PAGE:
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Petitions listed for hearing despite J&K government and Kashmiri political parties requesting for pleas to be deferred till elections are held in the state

Amid heightened tension with an ongoing crackdown by security forces and continued clashes between forces and militants after the massive February 14 Pulwama terror attack, the Supreme Court today (Monday, Feb 25) listed the hearing of pleas challenging the constitutional validity of Article 35A from February 26-28.

Article 35A (relating to the special rights and privileges enjoyed by Jammu and Kashmir) is widely seen in the state as being critical for sustaining peace, law and order in the Kashmir Valley. It empowers the J&K legislature to define the state’s “permanent residents” and bestow special rights and privileges on them.

The decision to list the petitions this week comes despite the counsels of the State, which is currently under President’s Rule, urging the top court to defer the hearing. Key political players in the State – Mehbooba Mufti’s PDP and Farooq Abdullah’s National Conference – too have repeatedly urged the top court to defer the hearings, arguing that the State must first go to assembly polls and that the government elected by the people can then decide the legal stand to be taken on these petitions.

While BJP and Narendra Modi government favour abrogation of Article 35A, viewing it as a permanent solution to Kashmir problem, even BJP ally and Peoples’ Conference president Sajjad Lone warned them against any tampering with the provision. Speaking to The Indian Express, Lone said that any change introduced to the special Constitutional character will only deteriorate the situation further in the state.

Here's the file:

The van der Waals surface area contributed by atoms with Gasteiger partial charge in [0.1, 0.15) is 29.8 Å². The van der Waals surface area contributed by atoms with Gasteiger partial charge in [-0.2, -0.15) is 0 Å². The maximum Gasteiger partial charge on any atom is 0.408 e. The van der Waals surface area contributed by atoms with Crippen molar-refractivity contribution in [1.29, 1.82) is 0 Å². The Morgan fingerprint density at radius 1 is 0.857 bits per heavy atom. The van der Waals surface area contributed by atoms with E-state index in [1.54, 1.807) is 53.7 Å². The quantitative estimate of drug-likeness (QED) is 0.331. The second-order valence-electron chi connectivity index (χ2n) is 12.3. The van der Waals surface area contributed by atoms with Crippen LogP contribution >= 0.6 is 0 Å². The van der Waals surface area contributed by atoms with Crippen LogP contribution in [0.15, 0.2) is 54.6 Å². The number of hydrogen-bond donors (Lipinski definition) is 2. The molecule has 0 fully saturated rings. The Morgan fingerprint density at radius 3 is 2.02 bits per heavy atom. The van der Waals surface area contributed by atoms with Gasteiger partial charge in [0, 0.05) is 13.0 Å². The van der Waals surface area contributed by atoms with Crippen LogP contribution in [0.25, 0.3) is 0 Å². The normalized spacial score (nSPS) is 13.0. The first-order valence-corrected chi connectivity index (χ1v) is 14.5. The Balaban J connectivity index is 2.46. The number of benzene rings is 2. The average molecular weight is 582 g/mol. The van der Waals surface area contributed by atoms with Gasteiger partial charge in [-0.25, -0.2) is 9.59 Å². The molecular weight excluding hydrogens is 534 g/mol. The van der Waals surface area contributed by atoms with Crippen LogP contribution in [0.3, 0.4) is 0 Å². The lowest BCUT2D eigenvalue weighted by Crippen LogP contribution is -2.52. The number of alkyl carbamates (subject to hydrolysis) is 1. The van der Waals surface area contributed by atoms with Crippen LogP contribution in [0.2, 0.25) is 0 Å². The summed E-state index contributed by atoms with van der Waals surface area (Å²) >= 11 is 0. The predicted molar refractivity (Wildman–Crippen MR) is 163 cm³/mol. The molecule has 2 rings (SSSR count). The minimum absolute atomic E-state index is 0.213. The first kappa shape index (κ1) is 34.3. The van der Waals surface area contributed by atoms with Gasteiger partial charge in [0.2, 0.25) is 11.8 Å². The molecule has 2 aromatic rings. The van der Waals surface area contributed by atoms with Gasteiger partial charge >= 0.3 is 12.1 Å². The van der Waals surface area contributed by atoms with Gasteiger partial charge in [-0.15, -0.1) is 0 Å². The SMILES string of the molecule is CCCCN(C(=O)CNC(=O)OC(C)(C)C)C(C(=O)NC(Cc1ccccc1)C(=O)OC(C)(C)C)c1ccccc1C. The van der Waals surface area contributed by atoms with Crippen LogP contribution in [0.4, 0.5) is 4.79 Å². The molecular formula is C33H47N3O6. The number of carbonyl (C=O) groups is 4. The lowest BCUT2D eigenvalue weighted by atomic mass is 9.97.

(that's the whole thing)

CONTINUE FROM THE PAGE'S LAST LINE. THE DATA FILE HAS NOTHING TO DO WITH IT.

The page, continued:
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Lone said that the if the Centre decides to fiddle with Article 35-A, it will be slaughter of the mainstream thought in the Valley. “You have to understand that these are Articles of trust, Articles of dignity. This is how India as a country is perceived here — will it or will it not stand by its promises? It would be the unluckiest day because that would be the death of mainstream thought here,” Lone told the daily.

“If they (Centre) want to slaughter the mainstream thought, they are most welcome but that is what they will be doing by tinkering with Article 35A,” he added.

The decision to hear the petitions against Article 35A comes at a time when the BJP-led Union government of Prime Minister Narendra Modi is under renewed pressure from the Hindu right-wing to take a firm stand in favour of the prayer to abolish the special status granted to J&K under the Constitution.

The Centre has, traditionally, been neutral on petitions that have challenged Article 35A and Article 370. However, abolition of these Articles has been high on the political agenda on the BJP and a long-pending election manifesto promise of the saffron party.

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In wake of the Pulwama terror strike, the Hindu right has once again become vocal in its demand for the Articles to be abolished and there have been indications that the Centre might finally take a decision that reflects the sentiments of its vote bank.

The Article has been criticised by the BJP as a provision that encourages alienation, deepens the concept of a separate identity and creates a political gap between J&K and the rest of India. “Article 35A is a constitutional mistake. It was incorporated through a presidential order and not through the parliamentary process,” said Surinder Amabardar of the state BJP last year.

Those in favour of retaining Article 35A fear that its repeal would lead to further erosion of J&K’s autonomy and trigger demographic change in the Muslim majority valley. Some political parties say the Kashmir resolution lies in greater autonomy, even as separatists fan paranoia about the possibility of Hindus ‘flooding’ the valley.

On Sunday, J&K governor Satya Pal Malik issued a statement urging people not to spread rumours and remain calm after the state administration issued many orders including supplying ration at the earliest, cancelling leave of doctors and policemen, rationing of petrol to the general public, leading to a war hysteria. The widespread arrests of Jamaat-e-Islami cadres and separatists contributed to these rumours.

Article 35A was added to the Constitution through a presidential order in 1954. The law prohibits non-permanent residents from a permanent settlement in the state, acquiring immovable property, government jobs, scholarships, and aid. Some also argue that the Article is discriminatory against J&K women as it rules out their state subject rights if they married non-permanent residents.